John Smiths Stadium: Huddersfield Town

Stadium Way, Huddersfield, West Yorkshire, HD1 6PG, England
By Tony Hisgett from Birmingham, UK (Galpharm) [CC BY 2.0], via Wikimedia Commons

Originally known as The Alfred McAlpine Stadium, owing to the fact that the company that built the stadium, Alfred McAlpine, negotiated to have it named after them for ten years as part of their fee for its construction, it has since been called The Galpharm Stadium and is now known as The John Smith’s Stadium, although without sponsorship it woud be known as Kirklees Stadium. It’s most recent name came about because of the fact that the brewing company Heineken now sponsors the ground and gave it the name of one of its subsidiary companies for advertising purposes.

The stadium replaced the club’s former ground, Leeds Road, that it had called home since Huddersfield Town Football Club’s formation 86 years earlier. Though construction of the stadium was completed in time for the start of the 1994-1995 season only the two stands that ran along the side of the pitch were open at the start of the season. The ground is also home to the Huddersfield Giants a rugby league club based in the town.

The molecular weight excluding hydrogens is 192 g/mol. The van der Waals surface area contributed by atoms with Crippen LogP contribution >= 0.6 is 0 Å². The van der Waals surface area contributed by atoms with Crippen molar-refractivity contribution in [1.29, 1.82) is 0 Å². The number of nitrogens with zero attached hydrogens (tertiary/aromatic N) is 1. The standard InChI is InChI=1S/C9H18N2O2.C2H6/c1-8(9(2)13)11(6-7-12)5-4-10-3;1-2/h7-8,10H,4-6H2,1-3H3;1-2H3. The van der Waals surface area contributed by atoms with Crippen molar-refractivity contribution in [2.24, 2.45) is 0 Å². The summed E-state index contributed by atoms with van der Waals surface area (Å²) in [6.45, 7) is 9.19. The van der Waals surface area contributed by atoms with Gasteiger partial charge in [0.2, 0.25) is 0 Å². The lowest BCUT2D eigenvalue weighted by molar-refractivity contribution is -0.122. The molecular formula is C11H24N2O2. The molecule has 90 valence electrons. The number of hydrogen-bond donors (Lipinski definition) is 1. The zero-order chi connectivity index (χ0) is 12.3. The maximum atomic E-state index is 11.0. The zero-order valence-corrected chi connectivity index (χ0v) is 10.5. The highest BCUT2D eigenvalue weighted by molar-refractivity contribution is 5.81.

John Smiths Stadium Stats
Year Opened1994
Average Attendance18,974
Record Attendance24,169 (Huddersfield v West Brom (2017))
Pitch Size105 x 69 (7245)
Former NameAlfred McAlpine Stadium, The Galpharm Stadium
OwnerKirklees Met Council (40%), Huddersfield Town (40%), Huddersfield Giants (20%)
SponsorJohn Smith's
Clubs HostedHuddersfield Town, Huddersfield Giants
First FixtureHuddersfield Town v Wycombe Wanderers (20/08/1994)
Huddersfield Town Stats
Year Founded1908
NicknameThe Terriers
Club MascotTerry the Terrier
RivalsLeeds United, Bradford City, Barnsley, Oldham Athletic, Halifax Town. Manchester City
Previous StadiumsLeeds Road
KitBlue & White Stripes (Home) / Light Green (Away)
Training GroundCanalside Sports Complex
Shirt SponsorUtilita
Team OwnerDean Hoyle
Record GoalscorerGeorge Brown (159)
Record AppearancesBilly Smith (574)

John Smiths Stadium Photos

John Smiths Stadium Seating Plan & Where to Sit

The John Smith’s Stadium has four stands, two of which are single-tiered and the other two of which are double-tiered. The Core Stand runs along the side of the pitch and offers two tiers, whilst The Chadwick Lawrence Stand is opposite it and has one tier of unobstructed views. The Fantastic Media North Stand has two-tiers separated by a row of hospitality boxes and houses the club’s family section. Finally, the Abzorb South Stand is a single-tiered affair that normally welcomes the away supporters.

Huddersfield Town Ticket Prices